Producer and composer Nicolás Jaar serves up his most wonderfully experimental offering yet
Nicolás Jaar has been a busy man. Over the last decade, the New York-based electronic producer has released full-length projects under three different aliases, composed two film scores, co-produced the critically acclaimed FKA Twigs album Magdalene and performed multiple improvisational sets using live sampling. And, he’s only 30. Jaar has released three albums in 2020 alone, but February’s 2017-2019, his second full length project under the alias Against All Logic, might be his most ambitious offering yet.
Born in New York City to Chilean parents, Jaar found his footing in the city’s music scene at a young age, incorporating Latin, hip-hop and ambient influences into his own unique brand of house music. But 2017-2019 marks a clear shift into the realm of experimental electronic music. Across the project, Jaar puts on a masterclass in percussive production, cleanly transforming zany, distorted and frenetic instrumentation into driving beats. He also experiments with the rest of the mix, molding the sounds of bass guitars, synthesizers and keyboards into crunchy, biting and glitchy accompaniments. 2017-2019 is perhaps Jaar’s riskiest endeavor yet, and while parts of the project feel a bit drawn out, most of those risks pay off.
The album’s first two tracks, “Fantasy” and “If Loving You is Wrong,” are its most club-ready. “Fantasy” is a jarring, chaotic banger with an incredibly intricate, driving percussive mix. A grainy bass, subtle synthesizer harmonies and spliced vocal samples fill out the tribal-sounding mix, complementing the frantic percussion well. On the latter track, Jaar slows things down with muted synths and static vocals creating the effect of being stuck in quicksand. With an evocative instrumental in place, Jaar takes initiative with his percussion, constantly morphing and adding to the track’s driving beat.
“With an Addict” feels like one of the album’s weaker spots. Running over seven minutes long, Jaar seems to drive himself into corners instrumentally. There’s plenty to like about the track’s glitchy, schizophrenic production, but the mix feels like it’s missing some complexity and the track ultimately begins to drag on towards the end. The following track, “If You Can’t Do it Good, Do it Hard,” steers things back in the right direction. Jaar pushes the limits of what percussion can be, manipulating shrill synthesizers and spliced vocal samples into percussive elements alongside the standard kicks, snares, rim shots and hi hats. The result is a wonderfully experimental track that has a tribal but digitized feel to it.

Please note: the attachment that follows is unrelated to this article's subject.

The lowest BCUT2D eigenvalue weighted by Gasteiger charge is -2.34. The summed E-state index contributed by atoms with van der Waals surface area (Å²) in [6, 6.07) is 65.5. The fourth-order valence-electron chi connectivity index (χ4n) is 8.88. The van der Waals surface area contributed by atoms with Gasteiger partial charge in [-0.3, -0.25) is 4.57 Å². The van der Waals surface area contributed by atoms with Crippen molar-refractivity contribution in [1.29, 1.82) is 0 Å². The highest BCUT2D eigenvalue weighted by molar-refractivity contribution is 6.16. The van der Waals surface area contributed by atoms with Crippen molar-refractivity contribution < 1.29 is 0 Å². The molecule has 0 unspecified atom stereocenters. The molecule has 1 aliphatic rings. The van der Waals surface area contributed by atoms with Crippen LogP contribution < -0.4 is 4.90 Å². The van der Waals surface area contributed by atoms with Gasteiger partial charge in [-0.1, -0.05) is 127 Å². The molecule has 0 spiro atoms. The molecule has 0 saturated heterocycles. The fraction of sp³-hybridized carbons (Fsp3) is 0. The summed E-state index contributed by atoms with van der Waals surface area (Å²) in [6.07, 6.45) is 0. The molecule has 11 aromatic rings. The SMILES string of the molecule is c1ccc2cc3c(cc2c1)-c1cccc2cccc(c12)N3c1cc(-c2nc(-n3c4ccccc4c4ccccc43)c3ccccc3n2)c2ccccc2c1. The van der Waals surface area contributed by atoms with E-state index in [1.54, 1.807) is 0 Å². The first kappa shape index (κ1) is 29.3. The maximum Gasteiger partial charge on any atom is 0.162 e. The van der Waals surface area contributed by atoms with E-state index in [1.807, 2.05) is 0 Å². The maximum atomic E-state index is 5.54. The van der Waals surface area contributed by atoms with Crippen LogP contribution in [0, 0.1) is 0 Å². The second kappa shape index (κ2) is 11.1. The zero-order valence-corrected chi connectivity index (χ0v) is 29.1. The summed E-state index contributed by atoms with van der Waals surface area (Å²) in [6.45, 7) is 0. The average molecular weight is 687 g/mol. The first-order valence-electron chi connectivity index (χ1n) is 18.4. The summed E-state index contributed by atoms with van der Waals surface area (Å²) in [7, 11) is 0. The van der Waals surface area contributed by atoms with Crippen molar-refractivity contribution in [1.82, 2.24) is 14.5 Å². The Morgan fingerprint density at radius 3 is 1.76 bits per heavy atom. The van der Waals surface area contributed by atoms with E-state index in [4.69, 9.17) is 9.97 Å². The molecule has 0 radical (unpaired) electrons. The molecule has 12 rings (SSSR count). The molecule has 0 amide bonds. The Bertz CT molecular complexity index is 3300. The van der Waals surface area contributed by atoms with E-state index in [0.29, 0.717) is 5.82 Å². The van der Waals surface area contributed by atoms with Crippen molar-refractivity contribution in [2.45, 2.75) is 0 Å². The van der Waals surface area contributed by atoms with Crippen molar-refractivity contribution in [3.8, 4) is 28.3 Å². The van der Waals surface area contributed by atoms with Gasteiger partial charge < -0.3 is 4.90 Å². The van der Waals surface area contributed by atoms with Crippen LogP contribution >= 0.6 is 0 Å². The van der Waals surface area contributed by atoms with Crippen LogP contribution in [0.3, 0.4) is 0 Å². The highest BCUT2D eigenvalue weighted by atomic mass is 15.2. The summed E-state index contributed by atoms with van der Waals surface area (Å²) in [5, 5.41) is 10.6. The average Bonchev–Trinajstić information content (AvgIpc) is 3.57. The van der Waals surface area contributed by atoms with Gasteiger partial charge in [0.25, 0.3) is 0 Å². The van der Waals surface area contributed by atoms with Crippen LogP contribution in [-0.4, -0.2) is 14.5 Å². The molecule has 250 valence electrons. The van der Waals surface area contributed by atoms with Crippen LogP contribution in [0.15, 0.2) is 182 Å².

“Alarm,” with its tense, anxious beat and crunchy, fuzzy synthesizers, seems to signal a shift in the album’s mood as Jaar ratchets up the intensity even further. While short in length, “Alarm” cleverly incorporates some more metallic percussion like cowbell, triangle and pots and pans. The next track “Deeeeeeefers” picks up where “Alarm” leaves off, maintaining the latter track’s percussion while adding in some unusually pronounced synthesizers. The track feels like a chaotic spin on progressive house music, with its frantic assortment of distorted ambient sounds and white noise, but it also evokes a palpably brooding and intense mood like that on Muse’s The 2nd Law.
“Deeeeeeefers” continues smoothly into the following track “Faith.” Like its name implies, the song conjures up images of cathedrals and church choirs, with echoey choral vocals sitting atop ominous synthesizer chords. While this pairing works well together, Jaar struggles to give direction to the mix and it feels somewhat disjointed. Jaar again segues cleanly into the track “Penny,” which sounds like an underwater drum machine. Light, woozy synthesizers create the feeling of being submerged, with panning and distortion effects giving them a ton of movement. But percussion is once again the star here, and Jaar smartly molds the track to complement the energetic percussion that drives things forwards.
Album closer “You (forever)” lacks the driving percussion beat of the previous offerings, instead creating a feeling of floating in sonic space. Synthesizers play somber chords while Jaar plays around with some truly wonky sounds. There’s string plucks, crunchy white noise, scraping sounds and even what sounds like wood being chopped. The mix is jarring, distorted and eclectic, and unlike some of the previous tracks that do all of these things while remaining listenable, “You (forever)” is, simply put, ugly–and not in a good way.
On his second project under the alias Against All Logic, Nicolás Jaar discovers a truly singular sound. 2017-2019 occasionally feels lost or stagnant, but the creativity and intricacy of Jaar’s production allow many of the project’s risks to succeed. Across the album, Jaar is able to coax out some delightfully different and exciting sounds, combining them cleanly while also evoking a range of moods and feelings in the listener. Nicolás Jaar’s foray into experimental electronic music on 2017-2019 is seldom disappointing and it pushes the envelope for what house or ambient music can be.